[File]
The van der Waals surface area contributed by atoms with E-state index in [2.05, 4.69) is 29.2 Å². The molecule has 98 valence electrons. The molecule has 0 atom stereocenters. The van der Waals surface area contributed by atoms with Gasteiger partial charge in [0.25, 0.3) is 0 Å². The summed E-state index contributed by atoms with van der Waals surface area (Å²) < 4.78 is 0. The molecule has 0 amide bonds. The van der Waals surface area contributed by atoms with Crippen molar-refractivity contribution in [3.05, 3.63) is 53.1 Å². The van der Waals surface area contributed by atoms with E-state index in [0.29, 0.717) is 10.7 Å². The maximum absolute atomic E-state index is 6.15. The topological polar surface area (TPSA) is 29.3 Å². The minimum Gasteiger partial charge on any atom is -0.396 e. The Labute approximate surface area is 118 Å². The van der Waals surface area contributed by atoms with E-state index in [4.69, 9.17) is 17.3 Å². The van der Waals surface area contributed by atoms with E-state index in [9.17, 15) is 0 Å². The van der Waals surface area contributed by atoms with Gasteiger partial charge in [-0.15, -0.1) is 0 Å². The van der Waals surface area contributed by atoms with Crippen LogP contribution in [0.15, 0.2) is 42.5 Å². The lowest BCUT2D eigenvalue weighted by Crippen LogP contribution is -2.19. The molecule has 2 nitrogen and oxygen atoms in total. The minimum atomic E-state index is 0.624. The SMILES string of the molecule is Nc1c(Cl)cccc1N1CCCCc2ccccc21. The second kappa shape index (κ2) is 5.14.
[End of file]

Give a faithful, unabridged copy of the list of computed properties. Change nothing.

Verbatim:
The van der Waals surface area contributed by atoms with E-state index in [2.05, 4.69) is 29.2 Å². The molecule has 98 valence electrons. The molecule has 0 atom stereocenters. The van der Waals surface area contributed by atoms with Gasteiger partial charge in [0.25, 0.3) is 0 Å². The summed E-state index contributed by atoms with van der Waals surface area (Å²) < 4.78 is 0. The molecule has 0 amide bonds. The van der Waals surface area contributed by atoms with Crippen molar-refractivity contribution in [3.05, 3.63) is 53.1 Å². The van der Waals surface area contributed by atoms with E-state index in [0.29, 0.717) is 10.7 Å². The maximum absolute atomic E-state index is 6.15. The topological polar surface area (TPSA) is 29.3 Å². The minimum Gasteiger partial charge on any atom is -0.396 e. The Labute approximate surface area is 118 Å². The van der Waals surface area contributed by atoms with E-state index in [4.69, 9.17) is 17.3 Å². The van der Waals surface area contributed by atoms with E-state index in [9.17, 15) is 0 Å². The van der Waals surface area contributed by atoms with Gasteiger partial charge in [-0.15, -0.1) is 0 Å². The van der Waals surface area contributed by atoms with Crippen LogP contribution in [0.15, 0.2) is 42.5 Å². The lowest BCUT2D eigenvalue weighted by Crippen LogP contribution is -2.19. The molecule has 2 nitrogen and oxygen atoms in total. The minimum atomic E-state index is 0.624. The SMILES string of the molecule is Nc1c(Cl)cccc1N1CCCCc2ccccc21. The second kappa shape index (κ2) is 5.14.